• 11

    Guze PA. Using technology to meet the challenges of medical education. Trans Am Clin Climatol Assoc. 2015;126:260270.

  • 12

    Rojas-Muñoz E, Cabrera ME, Lin C, The System for Telementoring with Augmented Reality (STAR): a head-mounted display to improve surgical coaching and confidence in remote areas. Surgery. 2020;167(4):724731.

    • Search Google Scholar
    • Export Citation

If the inline PDF is not rendering correctly, you can download the PDF file here.

Contributor Notes

Correspondence Keitaro Matsukawa: National Hospital Organization, Murayama Medical Center, Tokyo, Japan. keitaro197897@hotmail.com.

INCLUDE WHEN CITING Published online October 13, 2020; DOI: 10.3171/2020.6.SPINE20644.

Disclosures Keitaro Matsukawa is a consultant for Westunitis.

  • View in gallery

    Comparison of fluoroscopy-guided procedures. A: The surgeon views the standard fluoroscopic monitor by turning the head away from the surgical field. B: The surgeon uses the smart glasses display device as an alternative method to display fluoroscopic images, and so the surgeon’s focus can be maintained on the surgical field. Figure is available in color online only.

  • View in gallery

    Image capture and streaming system using the smart glasses display device. Intraoperative information (only fluoroscopic images in this study) is output to a transmission box using an HDMI signal, which is transmitted to the picoLinker device via WiFi.

  • View in gallery

    The picoLinker device used in this study. A: The device can be easily attached to any type of glasses using its flexible arm and connector clip. Copyright Keitaro Matsukawa. Used with permission. B: The surgeon wearing the smart glasses device during surgery. C: The smart glasses display device and a projected intraoperative fluoroscopic image. Figure is available in color online only.

  • 1

    Rahman R, Wood ME, Qian L, Head-mounted display use in surgery: a systematic review. Surg Innov. 2020;27(1):88100.

  • 2

    Chimenti PC, Mitten DJ. Google Glass as an alternative to standard fluoroscopic visualization for percutaneous fixation of hand fractures: a pilot study. Plast Reconstr Surg. 2015;136(2):328330.

    • Search Google Scholar
    • Export Citation
  • 3

    Yoon JW, Chen RE, Han PK, Technical feasibility and safety of an intraoperative head-up display device during spine instrumentation. Int J Med Robot. 2017;13(3):e1770.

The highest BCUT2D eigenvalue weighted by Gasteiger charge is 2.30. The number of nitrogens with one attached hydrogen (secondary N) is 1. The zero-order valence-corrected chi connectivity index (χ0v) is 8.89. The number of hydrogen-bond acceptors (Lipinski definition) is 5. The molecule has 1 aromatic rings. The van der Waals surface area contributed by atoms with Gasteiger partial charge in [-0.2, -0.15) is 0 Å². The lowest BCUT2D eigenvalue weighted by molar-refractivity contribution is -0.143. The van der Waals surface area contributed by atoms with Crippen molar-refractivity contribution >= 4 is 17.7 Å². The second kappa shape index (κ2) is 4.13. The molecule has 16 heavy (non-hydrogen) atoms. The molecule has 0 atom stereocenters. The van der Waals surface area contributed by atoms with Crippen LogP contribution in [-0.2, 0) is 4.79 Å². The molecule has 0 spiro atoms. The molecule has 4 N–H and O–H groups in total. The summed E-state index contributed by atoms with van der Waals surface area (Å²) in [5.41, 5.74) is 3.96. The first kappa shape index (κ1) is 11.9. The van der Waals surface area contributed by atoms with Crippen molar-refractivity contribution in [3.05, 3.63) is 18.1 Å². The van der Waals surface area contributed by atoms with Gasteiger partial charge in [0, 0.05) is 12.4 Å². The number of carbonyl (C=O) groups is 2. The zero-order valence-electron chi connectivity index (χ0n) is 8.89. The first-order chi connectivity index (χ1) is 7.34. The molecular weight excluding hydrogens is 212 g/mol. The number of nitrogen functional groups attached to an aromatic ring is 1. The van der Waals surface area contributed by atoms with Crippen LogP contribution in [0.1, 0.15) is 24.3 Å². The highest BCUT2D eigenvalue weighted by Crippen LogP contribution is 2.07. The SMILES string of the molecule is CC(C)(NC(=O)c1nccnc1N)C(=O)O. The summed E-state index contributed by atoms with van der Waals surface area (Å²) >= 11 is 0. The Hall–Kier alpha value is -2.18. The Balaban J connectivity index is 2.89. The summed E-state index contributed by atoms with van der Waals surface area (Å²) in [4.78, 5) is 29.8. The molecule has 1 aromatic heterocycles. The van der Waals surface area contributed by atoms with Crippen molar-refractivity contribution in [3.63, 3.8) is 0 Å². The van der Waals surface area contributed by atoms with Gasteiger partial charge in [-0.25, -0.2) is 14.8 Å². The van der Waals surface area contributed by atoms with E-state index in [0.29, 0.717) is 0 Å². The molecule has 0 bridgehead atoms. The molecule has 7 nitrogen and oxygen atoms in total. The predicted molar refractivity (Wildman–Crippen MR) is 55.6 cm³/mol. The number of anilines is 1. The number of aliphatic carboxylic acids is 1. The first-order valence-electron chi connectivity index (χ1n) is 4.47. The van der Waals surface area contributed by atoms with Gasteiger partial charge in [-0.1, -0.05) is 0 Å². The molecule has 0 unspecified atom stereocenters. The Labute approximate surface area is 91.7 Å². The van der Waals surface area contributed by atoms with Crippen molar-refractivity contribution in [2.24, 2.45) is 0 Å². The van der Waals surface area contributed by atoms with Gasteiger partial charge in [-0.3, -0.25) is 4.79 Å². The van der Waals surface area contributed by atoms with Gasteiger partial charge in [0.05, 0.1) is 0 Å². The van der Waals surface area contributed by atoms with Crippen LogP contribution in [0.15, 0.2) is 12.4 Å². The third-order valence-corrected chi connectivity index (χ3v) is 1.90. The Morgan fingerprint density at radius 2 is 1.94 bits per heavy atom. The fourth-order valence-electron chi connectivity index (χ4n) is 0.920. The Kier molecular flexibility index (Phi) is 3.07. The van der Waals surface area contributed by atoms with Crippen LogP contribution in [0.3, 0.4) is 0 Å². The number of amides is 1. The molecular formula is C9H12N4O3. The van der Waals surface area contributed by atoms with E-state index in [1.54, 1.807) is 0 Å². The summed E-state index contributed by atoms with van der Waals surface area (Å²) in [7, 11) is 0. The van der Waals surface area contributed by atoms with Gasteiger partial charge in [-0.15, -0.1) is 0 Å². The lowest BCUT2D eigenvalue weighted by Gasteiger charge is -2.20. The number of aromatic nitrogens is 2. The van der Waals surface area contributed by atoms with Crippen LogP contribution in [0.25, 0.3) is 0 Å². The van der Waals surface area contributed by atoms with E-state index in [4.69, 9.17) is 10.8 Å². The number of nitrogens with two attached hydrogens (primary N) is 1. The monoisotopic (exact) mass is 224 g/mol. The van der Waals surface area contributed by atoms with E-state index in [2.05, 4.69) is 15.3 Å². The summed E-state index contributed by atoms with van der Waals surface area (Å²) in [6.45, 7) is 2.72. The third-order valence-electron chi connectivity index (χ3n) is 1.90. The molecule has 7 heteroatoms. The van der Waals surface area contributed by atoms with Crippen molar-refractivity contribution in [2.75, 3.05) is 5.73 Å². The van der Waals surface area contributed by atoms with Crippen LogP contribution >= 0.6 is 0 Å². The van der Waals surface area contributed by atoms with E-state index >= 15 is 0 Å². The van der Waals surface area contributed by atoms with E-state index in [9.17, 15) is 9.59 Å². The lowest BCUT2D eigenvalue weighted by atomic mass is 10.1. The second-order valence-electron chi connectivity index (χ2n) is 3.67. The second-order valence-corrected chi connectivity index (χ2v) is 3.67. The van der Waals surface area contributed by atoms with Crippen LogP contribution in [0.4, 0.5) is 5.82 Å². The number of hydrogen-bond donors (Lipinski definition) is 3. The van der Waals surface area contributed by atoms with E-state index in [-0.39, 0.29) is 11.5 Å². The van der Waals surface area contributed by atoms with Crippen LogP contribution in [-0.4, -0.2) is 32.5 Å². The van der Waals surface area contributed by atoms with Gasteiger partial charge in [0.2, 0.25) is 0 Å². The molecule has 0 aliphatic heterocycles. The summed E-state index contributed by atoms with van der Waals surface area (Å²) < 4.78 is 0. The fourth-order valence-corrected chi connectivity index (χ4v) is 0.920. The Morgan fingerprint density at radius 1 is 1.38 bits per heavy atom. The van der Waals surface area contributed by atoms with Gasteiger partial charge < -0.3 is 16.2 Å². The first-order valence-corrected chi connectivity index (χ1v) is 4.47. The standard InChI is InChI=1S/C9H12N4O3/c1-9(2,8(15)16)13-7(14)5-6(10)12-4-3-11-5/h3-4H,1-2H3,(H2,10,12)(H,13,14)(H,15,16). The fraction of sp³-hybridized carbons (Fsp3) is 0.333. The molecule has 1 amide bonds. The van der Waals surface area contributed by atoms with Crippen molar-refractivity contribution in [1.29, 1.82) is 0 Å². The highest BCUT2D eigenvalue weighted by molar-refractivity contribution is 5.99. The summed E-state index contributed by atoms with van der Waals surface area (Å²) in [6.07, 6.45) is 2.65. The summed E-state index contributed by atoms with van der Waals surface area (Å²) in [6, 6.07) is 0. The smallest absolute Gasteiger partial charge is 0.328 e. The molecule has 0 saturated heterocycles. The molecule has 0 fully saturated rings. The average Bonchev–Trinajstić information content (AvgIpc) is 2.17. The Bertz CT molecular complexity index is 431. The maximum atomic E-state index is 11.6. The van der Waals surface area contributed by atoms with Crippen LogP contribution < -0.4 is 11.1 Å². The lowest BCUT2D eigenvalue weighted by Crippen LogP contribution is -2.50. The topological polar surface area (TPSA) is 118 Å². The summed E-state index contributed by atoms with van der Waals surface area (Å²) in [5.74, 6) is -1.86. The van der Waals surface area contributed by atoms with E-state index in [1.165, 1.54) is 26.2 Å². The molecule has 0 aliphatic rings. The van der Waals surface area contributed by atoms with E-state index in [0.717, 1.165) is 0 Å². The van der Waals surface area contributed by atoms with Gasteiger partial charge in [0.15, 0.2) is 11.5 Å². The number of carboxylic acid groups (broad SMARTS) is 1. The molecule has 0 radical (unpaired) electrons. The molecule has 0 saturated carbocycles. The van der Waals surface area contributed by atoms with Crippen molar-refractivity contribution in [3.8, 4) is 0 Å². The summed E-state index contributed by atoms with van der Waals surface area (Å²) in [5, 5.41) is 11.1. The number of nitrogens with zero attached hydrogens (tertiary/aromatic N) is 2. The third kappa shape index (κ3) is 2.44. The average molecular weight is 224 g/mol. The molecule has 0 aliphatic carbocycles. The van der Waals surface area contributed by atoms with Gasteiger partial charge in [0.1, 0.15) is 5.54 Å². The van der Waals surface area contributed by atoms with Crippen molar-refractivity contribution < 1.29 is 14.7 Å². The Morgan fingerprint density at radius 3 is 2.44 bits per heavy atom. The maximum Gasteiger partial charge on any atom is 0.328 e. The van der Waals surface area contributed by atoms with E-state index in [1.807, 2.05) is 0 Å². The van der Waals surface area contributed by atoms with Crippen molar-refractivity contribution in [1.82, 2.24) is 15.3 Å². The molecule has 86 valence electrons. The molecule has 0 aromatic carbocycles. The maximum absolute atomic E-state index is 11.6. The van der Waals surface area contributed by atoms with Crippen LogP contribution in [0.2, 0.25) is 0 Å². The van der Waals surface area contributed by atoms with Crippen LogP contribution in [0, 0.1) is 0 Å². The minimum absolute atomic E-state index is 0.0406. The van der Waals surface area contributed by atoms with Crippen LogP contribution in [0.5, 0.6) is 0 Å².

• Search Google Scholar
    • Export Citation
  • 4

    Kaneko N, Tsunoda M, Mitsuhashi M, Ultrasound-guided fine-needle aspiration in the neck region using an optical see-through head-mounted display: a randomized controlled trial. J Ultrasound Med. 2017;36(10):20712077.

    • Search Google Scholar
    • Export Citation
  • 5

    Tsubosaka M, Hiranaka T, Okimura K, Additional visualization via smart glasses improves accuracy of wire insertion in fracture surgery. Surg Innov. 2017;24(6):611615.

    • Search Google Scholar
    • Export Citation
  • 6

    Lim H, Kim MJ, Park JM, Use of smart glasses for ultrasound-guided peripheral venous access: a randomized controlled pilot study. Clin Exp Emerg Med. 2019;6(4):356361.

    • Search Google Scholar
    • Export Citation
  • 7

    Diaz R, Yoon J, Chen R, Real-time video-streaming to surgical loupe mounted head-up display for navigated meningioma resection. Turk Neurosurg. 2017;28(4):682688.

    • Search Google Scholar
    • Export Citation
  • 8

    Golab MR, Breedon PJ, Vloeberghs M. A wearable headset for monitoring electromyography responses within spinal surgery. Eur Spine J. 2016;25(10):32143219.

    • Search Google Scholar
    • Export Citation
  • 9

    Liounakos JI, Urakov T, Wang MY. Head-up display assisted endoscopic lumbar discectomy—a technical note. Int J Med Robot. 2020;16(3):e2089.

    • Search Google Scholar
    • Export Citation
  • 10

    Iqbal MH, Aydin A, Lowdon A, The effectiveness of Google GLASS as a vital signs monitor in surgery: a simulation study. Int J Surg. 2016;36(Pt A):293297.

    • Search Google Scholar
    • Export Citation
  • 11

    Guze PA. Using technology to meet the challenges of medical education. Trans Am Clin Climatol Assoc. 2015;126:260270.

  • 12

    Rojas-Muñoz E, Cabrera ME, Lin C, The System for Telementoring with Augmented Reality (STAR): a head-mounted display to improve surgical coaching and confidence in remote areas. Surgery. 2020;167(4):724731.

    • Search Google Scholar
    • Export Citation

Metrics